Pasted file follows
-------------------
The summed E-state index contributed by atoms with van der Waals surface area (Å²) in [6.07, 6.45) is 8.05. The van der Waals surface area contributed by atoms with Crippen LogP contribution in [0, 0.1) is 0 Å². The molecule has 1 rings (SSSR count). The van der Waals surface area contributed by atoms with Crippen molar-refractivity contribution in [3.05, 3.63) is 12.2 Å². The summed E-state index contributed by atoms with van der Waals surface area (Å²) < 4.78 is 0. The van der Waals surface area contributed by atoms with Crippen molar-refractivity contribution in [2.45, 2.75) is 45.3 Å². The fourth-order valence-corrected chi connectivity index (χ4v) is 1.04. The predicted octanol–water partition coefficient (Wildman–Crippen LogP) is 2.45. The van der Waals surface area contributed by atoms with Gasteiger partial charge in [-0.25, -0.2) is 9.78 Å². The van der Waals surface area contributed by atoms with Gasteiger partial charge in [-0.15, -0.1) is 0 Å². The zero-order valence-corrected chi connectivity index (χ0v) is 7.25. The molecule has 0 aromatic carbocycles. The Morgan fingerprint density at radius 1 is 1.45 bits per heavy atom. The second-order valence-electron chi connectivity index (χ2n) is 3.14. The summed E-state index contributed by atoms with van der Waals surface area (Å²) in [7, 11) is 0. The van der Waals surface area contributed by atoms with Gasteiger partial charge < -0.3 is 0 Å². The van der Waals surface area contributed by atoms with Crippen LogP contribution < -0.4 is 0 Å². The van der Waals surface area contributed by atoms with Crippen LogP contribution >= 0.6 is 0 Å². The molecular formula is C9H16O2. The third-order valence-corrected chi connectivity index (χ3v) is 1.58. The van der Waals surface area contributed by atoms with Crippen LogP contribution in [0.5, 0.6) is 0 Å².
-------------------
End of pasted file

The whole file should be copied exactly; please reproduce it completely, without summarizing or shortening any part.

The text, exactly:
The summed E-state index contributed by atoms with van der Waals surface area (Å²) in [6.07, 6.45) is 8.05. The van der Waals surface area contributed by atoms with Crippen LogP contribution in [0, 0.1) is 0 Å². The molecule has 1 rings (SSSR count). The van der Waals surface area contributed by atoms with Crippen molar-refractivity contribution in [3.05, 3.63) is 12.2 Å². The summed E-state index contributed by atoms with van der Waals surface area (Å²) < 4.78 is 0. The van der Waals surface area contributed by atoms with Crippen molar-refractivity contribution in [2.45, 2.75) is 45.3 Å². The fourth-order valence-corrected chi connectivity index (χ4v) is 1.04. The predicted octanol–water partition coefficient (Wildman–Crippen LogP) is 2.45. The van der Waals surface area contributed by atoms with Gasteiger partial charge in [-0.25, -0.2) is 9.78 Å². The van der Waals surface area contributed by atoms with Gasteiger partial charge in [-0.15, -0.1) is 0 Å². The zero-order valence-corrected chi connectivity index (χ0v) is 7.25. The molecule has 0 aromatic carbocycles. The Morgan fingerprint density at radius 1 is 1.45 bits per heavy atom. The second-order valence-electron chi connectivity index (χ2n) is 3.14. The summed E-state index contributed by atoms with van der Waals surface area (Å²) in [7, 11) is 0. The van der Waals surface area contributed by atoms with Gasteiger partial charge < -0.3 is 0 Å². The van der Waals surface area contributed by atoms with Crippen LogP contribution < -0.4 is 0 Å². The van der Waals surface area contributed by atoms with Crippen LogP contribution >= 0.6 is 0 Å². The molecular formula is C9H16O2. The third-order valence-corrected chi connectivity index (χ3v) is 1.58. The van der Waals surface area contributed by atoms with Crippen LogP contribution in [0.5, 0.6) is 0 Å².